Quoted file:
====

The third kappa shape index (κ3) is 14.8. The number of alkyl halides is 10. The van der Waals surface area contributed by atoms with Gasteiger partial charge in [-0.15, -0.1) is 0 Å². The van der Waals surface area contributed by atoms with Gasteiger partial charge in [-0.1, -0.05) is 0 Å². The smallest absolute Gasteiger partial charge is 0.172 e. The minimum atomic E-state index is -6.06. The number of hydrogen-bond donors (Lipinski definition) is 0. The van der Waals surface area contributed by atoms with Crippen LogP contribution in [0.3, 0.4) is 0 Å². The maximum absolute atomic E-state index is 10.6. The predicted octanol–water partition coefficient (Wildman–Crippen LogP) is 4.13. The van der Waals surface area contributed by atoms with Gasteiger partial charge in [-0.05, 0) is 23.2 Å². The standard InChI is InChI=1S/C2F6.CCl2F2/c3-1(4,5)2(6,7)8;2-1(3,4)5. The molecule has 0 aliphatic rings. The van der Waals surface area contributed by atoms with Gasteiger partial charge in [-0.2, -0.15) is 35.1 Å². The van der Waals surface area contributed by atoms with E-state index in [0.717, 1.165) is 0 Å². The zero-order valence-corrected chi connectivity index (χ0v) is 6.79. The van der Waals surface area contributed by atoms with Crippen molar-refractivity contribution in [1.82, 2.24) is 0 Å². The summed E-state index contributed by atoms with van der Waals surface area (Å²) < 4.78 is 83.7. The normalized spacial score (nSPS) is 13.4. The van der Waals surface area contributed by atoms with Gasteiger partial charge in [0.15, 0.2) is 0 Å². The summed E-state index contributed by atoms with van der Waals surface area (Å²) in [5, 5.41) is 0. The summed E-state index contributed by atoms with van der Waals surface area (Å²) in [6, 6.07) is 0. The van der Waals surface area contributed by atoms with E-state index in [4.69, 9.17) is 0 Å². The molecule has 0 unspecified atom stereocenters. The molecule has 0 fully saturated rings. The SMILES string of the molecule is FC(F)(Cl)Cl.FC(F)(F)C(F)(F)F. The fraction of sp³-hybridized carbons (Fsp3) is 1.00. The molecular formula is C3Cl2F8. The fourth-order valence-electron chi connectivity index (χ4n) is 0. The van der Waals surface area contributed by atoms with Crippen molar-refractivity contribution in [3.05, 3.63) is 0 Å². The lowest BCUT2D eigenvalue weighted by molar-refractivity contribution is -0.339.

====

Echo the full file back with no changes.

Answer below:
The third kappa shape index (κ3) is 14.8. The number of alkyl halides is 10. The van der Waals surface area contributed by atoms with Gasteiger partial charge in [-0.15, -0.1) is 0 Å². The van der Waals surface area contributed by atoms with Gasteiger partial charge in [-0.1, -0.05) is 0 Å². The smallest absolute Gasteiger partial charge is 0.172 e. The minimum atomic E-state index is -6.06. The number of hydrogen-bond donors (Lipinski definition) is 0. The van der Waals surface area contributed by atoms with Crippen LogP contribution in [0.3, 0.4) is 0 Å². The maximum absolute atomic E-state index is 10.6. The predicted octanol–water partition coefficient (Wildman–Crippen LogP) is 4.13. The van der Waals surface area contributed by atoms with Gasteiger partial charge in [-0.05, 0) is 23.2 Å². The standard InChI is InChI=1S/C2F6.CCl2F2/c3-1(4,5)2(6,7)8;2-1(3,4)5. The molecule has 0 aliphatic rings. The van der Waals surface area contributed by atoms with Gasteiger partial charge in [-0.2, -0.15) is 35.1 Å². The van der Waals surface area contributed by atoms with E-state index in [0.717, 1.165) is 0 Å². The zero-order valence-corrected chi connectivity index (χ0v) is 6.79. The van der Waals surface area contributed by atoms with Crippen molar-refractivity contribution in [1.82, 2.24) is 0 Å². The summed E-state index contributed by atoms with van der Waals surface area (Å²) < 4.78 is 83.7. The normalized spacial score (nSPS) is 13.4. The van der Waals surface area contributed by atoms with Gasteiger partial charge in [0.15, 0.2) is 0 Å². The summed E-state index contributed by atoms with van der Waals surface area (Å²) in [5, 5.41) is 0. The summed E-state index contributed by atoms with van der Waals surface area (Å²) in [6, 6.07) is 0. The van der Waals surface area contributed by atoms with E-state index in [4.69, 9.17) is 0 Å². The molecule has 0 unspecified atom stereocenters. The molecule has 0 fully saturated rings. The SMILES string of the molecule is FC(F)(Cl)Cl.FC(F)(F)C(F)(F)F. The fraction of sp³-hybridized carbons (Fsp3) is 1.00. The molecular formula is C3Cl2F8. The fourth-order valence-electron chi connectivity index (χ4n) is 0. The van der Waals surface area contributed by atoms with Crippen molar-refractivity contribution in [3.05, 3.63) is 0 Å². The lowest BCUT2D eigenvalue weighted by molar-refractivity contribution is -0.339.